The next year, the league called asking if I’d volunteer to coach T-Ball. I told them I didn’t know the first thing about playing baseball, but they were desperate, so I reluctantly agreed to coach Matt’s Dodgers. Panicked, I made a beeline for the library where I spent hours researching how to properly swing a bat, field grounders, slide, run the bases, and, well… play baseball. Wisely, I also asked Jim, a world-weary friend who’d actually played Little League, to be my assistant coach.
On Opening Day, the Dodgers all showed up looking very professional in their brand-new uniforms and stiff gloves. I noticed, however, that for some reason their baseball shoes all seemed to be levitating just above the ground, like Luke’s Landspeeder. Apparently, none of them weighed enough for their cleats to penetrate the sunbaked Corpus Christi ball field. I pointed this out to Jim, who mumbled, “If we lose today, it’s not going to be for want of traction.”
As the game settled in, I began to imagine myself as Billy Martin managing the mighty Yankees. I casually slung my arm over the dugout rail and worked a chaw of Dubble Bubble while plotting intricate game strategies. But, my reverie was shattered when I noticed that all my outfielders were running around together in crazy circles, then piling on top of each other, only to get back up and repeat the process, like a flock of deranged birds.
I turned to Jim, who was sitting on the bench with his head in his hands, and asked, “What the heck is going on out there?”
Through his hands, Jim muttered, “Butterfly.”
“Oh.” I stopped chewing and removed my arm from the dugout rail.
The game turned out to be a tight one. With 2 outs in the bottom of the fifth and nobody on base, the score was tied.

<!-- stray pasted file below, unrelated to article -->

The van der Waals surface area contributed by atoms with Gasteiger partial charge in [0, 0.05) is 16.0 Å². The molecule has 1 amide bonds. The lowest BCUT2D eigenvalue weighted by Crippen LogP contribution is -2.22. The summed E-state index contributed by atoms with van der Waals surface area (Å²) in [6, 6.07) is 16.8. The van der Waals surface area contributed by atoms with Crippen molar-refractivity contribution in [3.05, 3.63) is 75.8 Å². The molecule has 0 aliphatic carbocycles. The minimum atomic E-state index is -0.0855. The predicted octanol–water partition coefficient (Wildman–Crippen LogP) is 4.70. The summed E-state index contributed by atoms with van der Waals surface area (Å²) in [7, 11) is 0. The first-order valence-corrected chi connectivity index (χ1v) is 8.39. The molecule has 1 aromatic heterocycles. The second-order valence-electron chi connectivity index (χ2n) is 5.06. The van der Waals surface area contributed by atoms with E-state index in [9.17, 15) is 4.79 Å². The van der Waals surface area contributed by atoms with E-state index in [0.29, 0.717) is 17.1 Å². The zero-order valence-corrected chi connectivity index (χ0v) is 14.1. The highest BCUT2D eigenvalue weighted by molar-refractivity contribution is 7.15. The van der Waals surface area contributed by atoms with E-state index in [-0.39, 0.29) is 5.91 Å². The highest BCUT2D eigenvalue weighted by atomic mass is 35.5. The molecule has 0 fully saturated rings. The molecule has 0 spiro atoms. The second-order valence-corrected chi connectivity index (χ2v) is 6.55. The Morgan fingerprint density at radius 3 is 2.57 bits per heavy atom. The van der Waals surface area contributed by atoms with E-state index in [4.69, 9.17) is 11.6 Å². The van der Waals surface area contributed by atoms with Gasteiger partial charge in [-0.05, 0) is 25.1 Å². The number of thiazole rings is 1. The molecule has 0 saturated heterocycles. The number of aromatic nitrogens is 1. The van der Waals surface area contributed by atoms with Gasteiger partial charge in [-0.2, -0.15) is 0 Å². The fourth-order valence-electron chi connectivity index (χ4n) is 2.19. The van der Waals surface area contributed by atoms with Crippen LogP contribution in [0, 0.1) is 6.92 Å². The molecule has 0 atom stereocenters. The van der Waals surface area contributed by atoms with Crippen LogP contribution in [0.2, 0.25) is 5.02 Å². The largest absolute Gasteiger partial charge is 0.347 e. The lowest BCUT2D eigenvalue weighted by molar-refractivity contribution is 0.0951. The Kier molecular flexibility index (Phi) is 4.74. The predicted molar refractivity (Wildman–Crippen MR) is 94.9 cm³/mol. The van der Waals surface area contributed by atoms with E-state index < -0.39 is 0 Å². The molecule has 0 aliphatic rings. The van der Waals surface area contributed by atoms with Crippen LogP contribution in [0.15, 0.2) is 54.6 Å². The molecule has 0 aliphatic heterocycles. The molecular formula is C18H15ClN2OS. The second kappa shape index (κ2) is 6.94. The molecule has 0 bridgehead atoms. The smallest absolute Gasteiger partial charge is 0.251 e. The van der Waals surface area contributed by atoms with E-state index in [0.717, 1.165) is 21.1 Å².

Our next batter somehow drilled a line drive into right field and jetted around the bases sliding just under the tag at third for an amazing triple. The crowd exploded, and the other team’s coach rushed out from their dugout to argue the call with the ump. Meanwhile, their third baseman and my runner – completely oblivious to the tumult surrounding them – were happily showing each other cool Hot Wheels that they had both somehow managed to sneak onto the field.
I knew that Billy Martin would have charged toward third and maniacally joined in, arms flailing and feet kicking dirt on the ump. As I shot off the bench, Jim, staring straight ahead, hissed,” If you take one step out of this dugout, you’ll never see me again.” I sheepishly sat back down.
Somehow, we managed to finish second that year, a fact that was completely lost on the Dodgers who were only interested in goofing around with each other in the dugout and free ice pops after the games.
It may not seem like much to people who actually played baseball, but it’s a rare week that I don’t smile remembering my time coaching the mighty Dodgers.
With one word, one of my fellow passengers perfectly described the experience of modern air travel.
I was recently waiting to board a 737 in yet another cookie-cutter terminal located somewhere in the USA. The flight had already been delayed three times, so when it was finally announced we’d be departing shortly, all 150 of us rushed expectantly toward the boarding area.
We stood there for another 20 minutes in an angry, sweltering mob with no explanation for the additional delay from the harried gate attendant. I locked eyes with the guy next to me who smiled wanly and said, “Moo.” That pretty much sums it all up.